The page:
Mayor's Fund to Advance New York City
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Youth

FirstStepNYC (Department of Education and Administration for Children’s Services)

FirstStepNYC is the first early childhood center and leadership institute of its kind in New York City, creating a vital learning environment for our city’s youngest children. FirstStepNYC, in partnership with the Department of Education, the Administration for Children’s Services, and SCO Family of Services, works with at-risk children from six weeks to five years old and their families. Collocated within PS/IS 41 in Brownsville, Brooklyn, FirstStepNYC includes the first-ever Leadership Institute, focused on the training of current and future early childhood directors to increase and improve the quality of birth to five programming throughout the city. Ongoing collaboration between FirstStepNYC and its PS/IS 41 host site will strengthen connections between birth through 8th grade learning with the goal of enhancing the path towards college and career readiness.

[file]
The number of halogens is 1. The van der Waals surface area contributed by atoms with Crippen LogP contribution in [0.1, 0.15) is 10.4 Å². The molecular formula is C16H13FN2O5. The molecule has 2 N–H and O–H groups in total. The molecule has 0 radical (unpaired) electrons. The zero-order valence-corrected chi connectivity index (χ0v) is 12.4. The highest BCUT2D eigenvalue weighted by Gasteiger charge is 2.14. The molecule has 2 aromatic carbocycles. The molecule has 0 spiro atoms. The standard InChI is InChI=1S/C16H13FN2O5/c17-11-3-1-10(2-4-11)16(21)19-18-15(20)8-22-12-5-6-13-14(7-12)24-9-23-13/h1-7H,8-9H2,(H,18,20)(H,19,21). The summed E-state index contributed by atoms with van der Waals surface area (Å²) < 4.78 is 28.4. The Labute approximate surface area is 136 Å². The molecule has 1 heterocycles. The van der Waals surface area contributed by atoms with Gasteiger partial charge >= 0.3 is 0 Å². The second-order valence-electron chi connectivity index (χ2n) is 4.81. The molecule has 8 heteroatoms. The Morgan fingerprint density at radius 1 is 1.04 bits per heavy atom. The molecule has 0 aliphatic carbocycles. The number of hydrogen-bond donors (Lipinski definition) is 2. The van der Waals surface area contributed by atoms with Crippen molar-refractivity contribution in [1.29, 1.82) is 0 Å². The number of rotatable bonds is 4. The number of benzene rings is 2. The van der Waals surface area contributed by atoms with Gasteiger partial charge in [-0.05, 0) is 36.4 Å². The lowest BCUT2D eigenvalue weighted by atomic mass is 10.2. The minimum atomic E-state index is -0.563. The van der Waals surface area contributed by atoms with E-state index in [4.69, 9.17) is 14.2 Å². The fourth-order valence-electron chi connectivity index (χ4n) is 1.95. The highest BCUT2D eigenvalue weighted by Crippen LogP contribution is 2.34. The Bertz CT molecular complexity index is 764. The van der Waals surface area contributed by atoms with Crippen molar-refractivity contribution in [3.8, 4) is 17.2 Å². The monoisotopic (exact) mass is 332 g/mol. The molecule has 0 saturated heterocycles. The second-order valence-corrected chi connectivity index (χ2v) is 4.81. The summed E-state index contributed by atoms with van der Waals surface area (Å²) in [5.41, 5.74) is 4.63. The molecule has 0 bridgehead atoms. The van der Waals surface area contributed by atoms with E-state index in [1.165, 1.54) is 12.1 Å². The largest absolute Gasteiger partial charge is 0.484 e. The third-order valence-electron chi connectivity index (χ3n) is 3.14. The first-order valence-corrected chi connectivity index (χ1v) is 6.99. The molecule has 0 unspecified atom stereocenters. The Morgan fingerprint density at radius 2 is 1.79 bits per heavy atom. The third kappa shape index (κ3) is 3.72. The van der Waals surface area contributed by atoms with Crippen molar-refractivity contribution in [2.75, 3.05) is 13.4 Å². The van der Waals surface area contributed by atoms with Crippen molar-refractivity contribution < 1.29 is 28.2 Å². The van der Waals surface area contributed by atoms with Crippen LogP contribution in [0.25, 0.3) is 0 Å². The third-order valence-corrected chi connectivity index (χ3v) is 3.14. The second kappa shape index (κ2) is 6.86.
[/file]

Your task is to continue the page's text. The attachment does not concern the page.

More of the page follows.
Learn more about FirstStepNYC here.


Summer Youth Employment Program (Department of Youth and Community Development)

The Summer Youth Employment Program (SYEP) provides New York City youth between the ages of 14 and 24 with important summer employment and educational opportunities for up to seven weeks. Research shows that the earlier a person has their first work experience, the more likely they are to complete school and earn higher wages as they enter adulthood. New York University recently completed a study on the effect of summer youth employment on school outcomes and found that it increases school attendance in the following year, as well as the likelihood students will take the Regents exams.
 
SYEP participants work at camps, parks, government agencies, local non-profits, hospitals, senior centers, daycare centers, retail organizations, and small businesses throughout the city and earn minimum wage. Since 2010, the Mayor's Fund has helped to raise private donations to support the program and to fund as many placements as possible to help meet the demand.